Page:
Whatever the problems of ‘neoliberalism‘ as an ideological–historical category, and they are considerable, ‘late capitalism‘ is vastly worse. It’s unlikely that anyone is truly taking it seriously. The conceptual content can be compressed without loss to “we’ve had enough!” It’s pure expressionism from the communist id.
If the end of capitalism is what you want, then first examine the end of capitalism. That’s what Robin Hanson does, even if he doesn’t make sense of the speculation in such terms.
The Iron Law of Wages was fully implicit in Malthus, given economic form by Ricardo, then politicized by Lassalle, and by Marx (as “the reserve army of labor”). Setting the ‘natural’ exchange value of labor within an unconstrained market-industrial order at the level of bare subsistence, it provides the materialist principle of revolutionary expectation within the tradition of ‘scientific socialism’ — and all attempts to replace it have only underscored its indispensable function. The phased disintegration of this Law, as its object migrated from the Western proletariat through peripheral labor forces to eventual diffusion among culturally-exotic unproductive marginals, has almost perfectly tracked the dissolution of revolutionary Marxism as a whole. A materialist critique of capital has no other realistic source of political-economic leverage, as it is slowly and painfully discovering.
The absurd rhetoric of ‘late capitalism’ has flourished in near-direct proportion to the withering away of communism and its retreat into an academically life-supported Late Marxism. Off the Iron Law of Wages, and on to the Iron Lung. There is no revolutionary subjectivity — in the Marxian sense — without a subsistence-income productive class to support it. Marginalized sexual orientations and stigmatized ethnicities are no substitute. If radical politics is primarily intersectional, Marxism is already dead. (Lest these remarks be misunderstood, I am not here pretending to mourn it.)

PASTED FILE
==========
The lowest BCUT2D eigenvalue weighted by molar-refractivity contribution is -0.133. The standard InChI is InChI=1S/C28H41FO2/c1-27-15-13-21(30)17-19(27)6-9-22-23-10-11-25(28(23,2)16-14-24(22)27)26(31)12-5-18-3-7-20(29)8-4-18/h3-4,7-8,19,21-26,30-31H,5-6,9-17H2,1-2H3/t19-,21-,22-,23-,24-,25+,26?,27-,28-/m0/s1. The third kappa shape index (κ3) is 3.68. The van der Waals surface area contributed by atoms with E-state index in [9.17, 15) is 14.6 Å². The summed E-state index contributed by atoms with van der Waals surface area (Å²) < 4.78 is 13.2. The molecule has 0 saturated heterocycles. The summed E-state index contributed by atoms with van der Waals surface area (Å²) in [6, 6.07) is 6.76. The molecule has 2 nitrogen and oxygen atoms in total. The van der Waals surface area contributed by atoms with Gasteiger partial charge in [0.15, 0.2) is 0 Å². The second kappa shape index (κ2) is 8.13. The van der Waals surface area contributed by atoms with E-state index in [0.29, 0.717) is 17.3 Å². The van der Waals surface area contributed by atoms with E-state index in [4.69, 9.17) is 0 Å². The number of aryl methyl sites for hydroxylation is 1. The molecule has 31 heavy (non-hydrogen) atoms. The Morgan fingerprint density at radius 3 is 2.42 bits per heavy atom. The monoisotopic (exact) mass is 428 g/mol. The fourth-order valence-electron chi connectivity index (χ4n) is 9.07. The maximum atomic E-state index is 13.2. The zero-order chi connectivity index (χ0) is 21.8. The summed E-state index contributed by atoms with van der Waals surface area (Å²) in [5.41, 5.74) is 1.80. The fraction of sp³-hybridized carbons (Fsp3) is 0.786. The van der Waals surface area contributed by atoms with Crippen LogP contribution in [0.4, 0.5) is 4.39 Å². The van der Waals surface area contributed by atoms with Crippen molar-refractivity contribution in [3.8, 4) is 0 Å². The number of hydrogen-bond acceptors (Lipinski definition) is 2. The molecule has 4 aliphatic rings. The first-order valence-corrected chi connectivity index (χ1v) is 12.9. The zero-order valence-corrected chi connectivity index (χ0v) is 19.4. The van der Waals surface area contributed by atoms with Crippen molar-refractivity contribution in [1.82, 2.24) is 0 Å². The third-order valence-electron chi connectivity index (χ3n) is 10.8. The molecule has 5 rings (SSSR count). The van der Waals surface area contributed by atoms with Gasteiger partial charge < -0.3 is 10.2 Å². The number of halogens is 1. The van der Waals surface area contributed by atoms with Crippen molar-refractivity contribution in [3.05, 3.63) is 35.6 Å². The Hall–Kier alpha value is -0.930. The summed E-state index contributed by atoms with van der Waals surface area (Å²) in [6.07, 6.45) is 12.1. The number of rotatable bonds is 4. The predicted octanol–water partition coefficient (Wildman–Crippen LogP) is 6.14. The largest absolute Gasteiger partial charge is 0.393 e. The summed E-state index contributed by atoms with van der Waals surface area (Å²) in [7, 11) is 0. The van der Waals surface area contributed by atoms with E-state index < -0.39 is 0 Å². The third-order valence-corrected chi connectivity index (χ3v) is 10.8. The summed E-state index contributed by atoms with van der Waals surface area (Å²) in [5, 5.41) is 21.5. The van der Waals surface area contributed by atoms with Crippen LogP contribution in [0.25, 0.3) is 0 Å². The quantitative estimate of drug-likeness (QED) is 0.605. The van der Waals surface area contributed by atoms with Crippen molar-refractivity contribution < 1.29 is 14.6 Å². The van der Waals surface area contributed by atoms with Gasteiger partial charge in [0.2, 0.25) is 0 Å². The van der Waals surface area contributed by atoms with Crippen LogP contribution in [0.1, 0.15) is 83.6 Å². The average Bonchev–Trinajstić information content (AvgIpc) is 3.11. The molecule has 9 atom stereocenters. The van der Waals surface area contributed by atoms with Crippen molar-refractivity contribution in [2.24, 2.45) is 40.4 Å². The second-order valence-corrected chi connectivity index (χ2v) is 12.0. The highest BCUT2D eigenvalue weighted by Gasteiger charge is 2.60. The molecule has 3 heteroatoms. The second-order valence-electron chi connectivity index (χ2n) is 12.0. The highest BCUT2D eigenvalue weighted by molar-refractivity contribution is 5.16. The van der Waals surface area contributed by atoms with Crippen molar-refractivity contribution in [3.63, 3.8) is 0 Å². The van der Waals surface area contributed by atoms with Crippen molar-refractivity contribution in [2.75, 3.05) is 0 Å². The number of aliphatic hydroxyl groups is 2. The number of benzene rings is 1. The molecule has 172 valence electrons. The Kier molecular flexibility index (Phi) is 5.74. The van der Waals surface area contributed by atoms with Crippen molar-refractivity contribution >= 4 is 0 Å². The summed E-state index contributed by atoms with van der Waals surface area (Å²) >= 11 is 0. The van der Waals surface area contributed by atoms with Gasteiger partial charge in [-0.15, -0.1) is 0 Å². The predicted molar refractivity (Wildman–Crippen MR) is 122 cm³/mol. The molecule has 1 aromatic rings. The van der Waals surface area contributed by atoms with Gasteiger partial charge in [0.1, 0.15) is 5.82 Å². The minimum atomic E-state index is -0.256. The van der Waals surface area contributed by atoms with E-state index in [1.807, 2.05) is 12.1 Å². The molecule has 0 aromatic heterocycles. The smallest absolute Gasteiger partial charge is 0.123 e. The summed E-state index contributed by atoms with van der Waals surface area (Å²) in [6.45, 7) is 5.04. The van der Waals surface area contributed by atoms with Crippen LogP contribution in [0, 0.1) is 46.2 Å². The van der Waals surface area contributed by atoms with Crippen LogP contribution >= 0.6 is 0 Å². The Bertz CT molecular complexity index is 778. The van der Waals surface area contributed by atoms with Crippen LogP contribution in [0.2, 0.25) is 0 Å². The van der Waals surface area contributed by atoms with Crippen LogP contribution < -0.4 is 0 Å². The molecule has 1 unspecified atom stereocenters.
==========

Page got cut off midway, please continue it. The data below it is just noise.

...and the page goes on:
Yet real Marxism, with the Iron law of Wages as a spine, might have a future after all, if the forecast of Robin Hanson is even remotely credible. Carl Shulman does all the work here (read the whole thing). To follow, you need to know that an ’em’ is a synthetic worker, based on the replication of high-resolution brain-scans. Shulman sums up:
1. Capital-holders will make investment decisions to maximize their return on capital, which will result in the most productive ems composing a supermajority of the population.
2. The most productive ems will not necessarily be able to capture much of the wealth involved in their proliferation, which will instead go to investors in emulation (who can select among multiple candidates for emulation), training (who can select among multiple ems for candidate to train), and hardware (who can rent to any ems). This will drive them to near-subsistence levels, except insofar as they are also capital-holders.
3. The capacity for political or violent action is often more closely associated with numbers, abilities, and access to weaponry (e.g. an em military force) than formal legal control over capital.
4. Thus, capital-holders are likely to be expropriated unless there exist reliable means of ensuring the self-sacrificing obedience of ems, either coercively or by control of their motivations.
Marxists can take heart. There’s still a chance to replicate the 19th century, and this time take it all the way into Omega Capitalism.